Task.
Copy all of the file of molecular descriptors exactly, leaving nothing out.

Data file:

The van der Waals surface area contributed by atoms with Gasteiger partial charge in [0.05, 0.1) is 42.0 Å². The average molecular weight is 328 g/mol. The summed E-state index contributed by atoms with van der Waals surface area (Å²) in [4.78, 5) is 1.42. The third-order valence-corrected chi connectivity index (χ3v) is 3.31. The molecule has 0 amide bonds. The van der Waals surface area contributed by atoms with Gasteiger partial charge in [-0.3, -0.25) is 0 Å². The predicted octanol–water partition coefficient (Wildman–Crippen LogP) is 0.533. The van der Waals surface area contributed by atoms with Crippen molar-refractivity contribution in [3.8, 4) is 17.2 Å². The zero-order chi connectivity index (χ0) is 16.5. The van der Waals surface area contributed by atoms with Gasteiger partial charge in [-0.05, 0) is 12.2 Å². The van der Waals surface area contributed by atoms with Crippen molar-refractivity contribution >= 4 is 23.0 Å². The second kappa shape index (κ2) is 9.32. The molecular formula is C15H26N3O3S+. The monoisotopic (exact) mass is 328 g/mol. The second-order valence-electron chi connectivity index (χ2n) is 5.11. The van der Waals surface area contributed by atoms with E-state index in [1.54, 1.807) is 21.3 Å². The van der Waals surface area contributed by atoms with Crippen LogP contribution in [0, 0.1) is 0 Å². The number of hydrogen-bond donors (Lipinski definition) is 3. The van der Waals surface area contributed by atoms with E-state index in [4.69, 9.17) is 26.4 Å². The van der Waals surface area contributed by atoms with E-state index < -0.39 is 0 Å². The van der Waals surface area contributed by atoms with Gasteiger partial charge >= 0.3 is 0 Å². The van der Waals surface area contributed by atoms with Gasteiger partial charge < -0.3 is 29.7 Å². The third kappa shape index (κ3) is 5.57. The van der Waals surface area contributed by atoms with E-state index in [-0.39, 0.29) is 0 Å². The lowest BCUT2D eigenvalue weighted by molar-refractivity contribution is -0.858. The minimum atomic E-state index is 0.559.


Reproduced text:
The van der Waals surface area contributed by atoms with Gasteiger partial charge in [0.05, 0.1) is 42.0 Å². The average molecular weight is 328 g/mol. The summed E-state index contributed by atoms with van der Waals surface area (Å²) in [4.78, 5) is 1.42. The third-order valence-corrected chi connectivity index (χ3v) is 3.31. The molecule has 0 amide bonds. The van der Waals surface area contributed by atoms with Gasteiger partial charge in [-0.3, -0.25) is 0 Å². The predicted octanol–water partition coefficient (Wildman–Crippen LogP) is 0.533. The van der Waals surface area contributed by atoms with Crippen molar-refractivity contribution in [3.8, 4) is 17.2 Å². The zero-order chi connectivity index (χ0) is 16.5. The van der Waals surface area contributed by atoms with Gasteiger partial charge in [-0.05, 0) is 12.2 Å². The van der Waals surface area contributed by atoms with Crippen molar-refractivity contribution >= 4 is 23.0 Å². The second kappa shape index (κ2) is 9.32. The molecular formula is C15H26N3O3S+. The monoisotopic (exact) mass is 328 g/mol. The second-order valence-electron chi connectivity index (χ2n) is 5.11. The van der Waals surface area contributed by atoms with E-state index in [1.54, 1.807) is 21.3 Å². The van der Waals surface area contributed by atoms with Crippen LogP contribution in [0, 0.1) is 0 Å². The number of hydrogen-bond donors (Lipinski definition) is 3. The van der Waals surface area contributed by atoms with E-state index in [4.69, 9.17) is 26.4 Å². The van der Waals surface area contributed by atoms with E-state index < -0.39 is 0 Å². The van der Waals surface area contributed by atoms with Gasteiger partial charge >= 0.3 is 0 Å². The van der Waals surface area contributed by atoms with Gasteiger partial charge < -0.3 is 29.7 Å². The third kappa shape index (κ3) is 5.57. The van der Waals surface area contributed by atoms with E-state index in [-0.39, 0.29) is 0 Å². The lowest BCUT2D eigenvalue weighted by molar-refractivity contribution is -0.858. The minimum atomic E-state index is 0.559.